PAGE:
The buy-side of the financial services sector is often seen as the poor relation of the sell-side. People migrate from investment banking to asset management for a quieter life, perhaps, but rarely for a better pay deal.
The tax grab on banking bonuses announced last week by Britain and France may make a move to the buy-side a lot more attractive. Initial uncertainty about whether asset managers owned by UK banks would be caught by the tax was resolved in favour of the managers. The UK chancellor, Alistair Darling, had not intended to penalise simple fund managers it turned out. He was only after the greedy bankers who have benefited from all that taxpayer largesse pumped into the system.
Details are still being finalised, but it appears Mr Darling is playing Santa, not Scrooge, for the buy-side.
The Financial Services Authority also put something in the stocking last week, with the announcement that it would not demand oversight of asset managers’ pay and bonus policies, as it does for the 26 largest banks and brokers. The regulator let managers off more onerous capital requirements too. All in all, the asset management sector can raise a glass to a better year than looked likely in January.
But it is not all good cheer. Russell Reynolds, the recruitment consultant, notes that profitability remains under pressure for most asset managers. Although flows turned positive, the money poured into lower priced money market and corporate bond funds. Morale may have improved but margins have not. “The industry is in for some challenging conversations regarding year-end bonuses,” says Russell Reynolds.
Bonus pools, on the whole, will be 20-35 per cent lower than last year’s, it adds.
This is in sharp contrast to the sell-side, where big banks and securities firms are “enjoying a considerable improvement in earnings”.
No wonder Mr Darling is hitting the banks but sparing the asset managers – they are just not in the same league when it comes to bonuses. Even at hedge funds, 2009 will be a down year for compensation, according to Heidrick & Struggles, another recruitment consultant.
Before we feel too sorry for asset managers, though, consider how much worse 2009 could have turned out. Like the banks, managers have benefited from the market recovery engineered through expanding the money supply by quantitative easing – just not to the same extent. We might have seen a lot more M&A activity without the recovery, as managers watching assets drain away through market losses and redemptions could have decided to call it a day.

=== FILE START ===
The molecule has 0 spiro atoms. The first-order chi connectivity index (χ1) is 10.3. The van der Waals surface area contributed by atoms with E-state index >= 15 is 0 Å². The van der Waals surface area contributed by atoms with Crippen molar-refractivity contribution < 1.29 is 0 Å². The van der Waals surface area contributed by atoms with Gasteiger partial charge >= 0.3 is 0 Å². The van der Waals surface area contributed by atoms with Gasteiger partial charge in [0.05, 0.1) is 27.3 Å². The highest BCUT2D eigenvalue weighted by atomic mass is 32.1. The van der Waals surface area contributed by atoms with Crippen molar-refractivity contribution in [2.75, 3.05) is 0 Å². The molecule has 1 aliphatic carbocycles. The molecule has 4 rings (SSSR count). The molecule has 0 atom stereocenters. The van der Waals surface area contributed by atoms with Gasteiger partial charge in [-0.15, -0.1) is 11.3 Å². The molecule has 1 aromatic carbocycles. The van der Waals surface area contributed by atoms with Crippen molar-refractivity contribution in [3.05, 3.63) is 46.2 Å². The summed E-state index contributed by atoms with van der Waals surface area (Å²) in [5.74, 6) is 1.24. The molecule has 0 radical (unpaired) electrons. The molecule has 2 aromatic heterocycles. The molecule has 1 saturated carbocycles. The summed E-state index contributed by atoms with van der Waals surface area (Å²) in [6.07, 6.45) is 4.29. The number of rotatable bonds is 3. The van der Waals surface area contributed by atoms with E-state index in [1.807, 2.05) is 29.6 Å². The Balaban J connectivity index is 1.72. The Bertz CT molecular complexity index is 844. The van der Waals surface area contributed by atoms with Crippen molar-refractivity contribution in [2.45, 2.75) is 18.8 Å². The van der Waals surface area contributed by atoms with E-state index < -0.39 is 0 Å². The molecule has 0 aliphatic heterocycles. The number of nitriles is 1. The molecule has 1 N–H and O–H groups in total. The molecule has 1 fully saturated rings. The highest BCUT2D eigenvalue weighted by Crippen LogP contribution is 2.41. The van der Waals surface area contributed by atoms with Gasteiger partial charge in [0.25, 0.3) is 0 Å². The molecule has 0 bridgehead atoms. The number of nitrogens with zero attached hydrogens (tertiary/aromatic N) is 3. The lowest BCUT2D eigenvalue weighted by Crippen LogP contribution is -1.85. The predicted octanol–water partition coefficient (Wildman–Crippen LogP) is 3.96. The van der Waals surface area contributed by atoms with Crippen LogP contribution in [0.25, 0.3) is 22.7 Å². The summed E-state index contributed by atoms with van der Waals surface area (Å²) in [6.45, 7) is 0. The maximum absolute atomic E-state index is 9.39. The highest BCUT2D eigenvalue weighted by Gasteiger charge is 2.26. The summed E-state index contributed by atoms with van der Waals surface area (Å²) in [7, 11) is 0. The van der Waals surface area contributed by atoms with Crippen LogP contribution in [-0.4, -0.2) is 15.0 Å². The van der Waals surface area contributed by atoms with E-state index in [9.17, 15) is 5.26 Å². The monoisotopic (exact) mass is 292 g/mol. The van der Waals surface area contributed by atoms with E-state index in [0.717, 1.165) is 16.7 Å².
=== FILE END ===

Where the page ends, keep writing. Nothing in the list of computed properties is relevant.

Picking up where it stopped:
As it is, there is much speculation about the wisdom of banks and insurers hanging on to their asset management subsidiaries, especially where they cannot afford to invest to expand the offering or move into new markets.
Looking at the shape of the industry, it is increasingly assuming the barbell look predicted for years by Huw van Steenis, head of banks and financial research at Morgan Stanley. The combination of BlackRock and Barclays Global Investors creates the first supergroup, and puts big active and passive businesses under one roof. Few other managers have a foot in both camps, Vanguard and State Street Global Advisors being the main examples. But the increasing penetration of exchange traded funds may persuade other active managers they need to buy into this business.
Rather than seeking the scale a successful passive business demands, though, they may look in the other direction, at the hedge fund business model. This is gradually moving onshore as hedge fund managers put a Ucits wrapper on their strategies in a bid to widen their investor base without lowering their charges.
Mr van Steenis expects growth in specialist fixed income mandates, concentrated or thematic equity mandates and alternative investments, with groups such as Ashmore, BlueBay, and Man set to benefit. These specialists are at the other end of the barbell.
What hope for traditional asset managers? Is there much point in index-hugging active management now that ETFs offer such a wide range of investment opportunities? It is only the way fund managers’ skills are sold that keeps them in business. Investment consultants advising institutional investors and independent financial advisers selling to retail investors both have to justify their existence by claiming to be able to identify the managers able to outperform. This job becomes increasingly important as funds and fund managers proliferate.
It is in the interests of these advisers that asset managers do not outperform consistently, so they can earn their keep by telling clients when to switch. This is not going to change any time soon, so the traditional managers have some breathing space. But when they hang up their stockings this year, they might want to ask for a Ucits hedge fund or two to boost next year’s bonus prospects – but not enough to attract the attention of the taxman.